The Asia Pacific region is on target to treat a million HIV-positive people with antiretroviral drugs within the next two years, a UN body said on Monday.
Around 565,000 people in the region are already receiving treatment, UNAIDS regional director Prasada Rao said, adding he was "confident" of getting the medicine to another half-a-million people by 2011.
"We're half-way through. There are still about 500,000 more who need to be covered by antiretroviral treatment (before we) reach the universal access target," he told reporters on the sidelines of the ninth International Congress on AIDS in Asia and the Pacific (ICAAP) in Bali, Indonesia.
An estimated five million Asians are living with HIV, many of them in Thailand, Cambodia, the Philippines and Indonesia, according to a UN report released last year.
"At any one point, 20 percent (of the people living with HIV) would be needing treatment," he said.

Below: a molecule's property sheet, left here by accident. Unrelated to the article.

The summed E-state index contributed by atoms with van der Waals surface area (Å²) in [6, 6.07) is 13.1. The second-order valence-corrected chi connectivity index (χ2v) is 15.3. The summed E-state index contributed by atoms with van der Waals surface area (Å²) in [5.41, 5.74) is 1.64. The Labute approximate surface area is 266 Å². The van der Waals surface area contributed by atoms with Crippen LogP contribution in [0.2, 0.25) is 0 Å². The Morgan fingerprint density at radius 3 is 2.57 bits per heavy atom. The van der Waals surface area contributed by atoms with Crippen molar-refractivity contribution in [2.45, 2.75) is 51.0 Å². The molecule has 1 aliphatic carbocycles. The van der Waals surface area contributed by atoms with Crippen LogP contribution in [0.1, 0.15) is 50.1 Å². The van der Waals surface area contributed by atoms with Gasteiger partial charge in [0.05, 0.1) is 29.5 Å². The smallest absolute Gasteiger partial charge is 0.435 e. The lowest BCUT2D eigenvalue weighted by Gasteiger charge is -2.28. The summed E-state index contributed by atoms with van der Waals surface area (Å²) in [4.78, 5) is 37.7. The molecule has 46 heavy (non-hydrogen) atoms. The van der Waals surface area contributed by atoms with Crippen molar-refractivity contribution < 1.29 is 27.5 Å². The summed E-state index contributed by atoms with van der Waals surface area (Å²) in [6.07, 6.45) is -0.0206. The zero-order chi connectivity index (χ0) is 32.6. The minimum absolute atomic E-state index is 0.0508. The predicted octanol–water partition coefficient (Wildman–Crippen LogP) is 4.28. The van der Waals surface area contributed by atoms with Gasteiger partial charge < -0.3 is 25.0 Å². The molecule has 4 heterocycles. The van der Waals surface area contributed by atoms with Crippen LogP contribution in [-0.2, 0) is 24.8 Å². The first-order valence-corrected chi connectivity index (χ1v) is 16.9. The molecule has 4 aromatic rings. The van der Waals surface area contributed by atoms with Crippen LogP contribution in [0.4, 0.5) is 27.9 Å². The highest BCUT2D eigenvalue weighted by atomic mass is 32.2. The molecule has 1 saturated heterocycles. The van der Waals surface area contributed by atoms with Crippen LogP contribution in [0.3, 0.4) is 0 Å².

The one-million figure means "the region will be able to achieve something substantial in terms of putting people on treatment" even though "new infections continue to occur", he said.
"I'm very confident we will be able to achieve it... because more money is coming from global funding and better programming by countries," he added.
Rao told reporters that up to 80 percent of HIV-positive people in Thailand, Cambodia and Laos were receiving treatment, but some other countries were only managing to reach 10 to 15 percent.
Delegates from 65 nations are attending the meeting, which runs until Thursday, to discuss topics ranging from HIV risks among migrant workers to the impact of the financial crisis on those with the disease.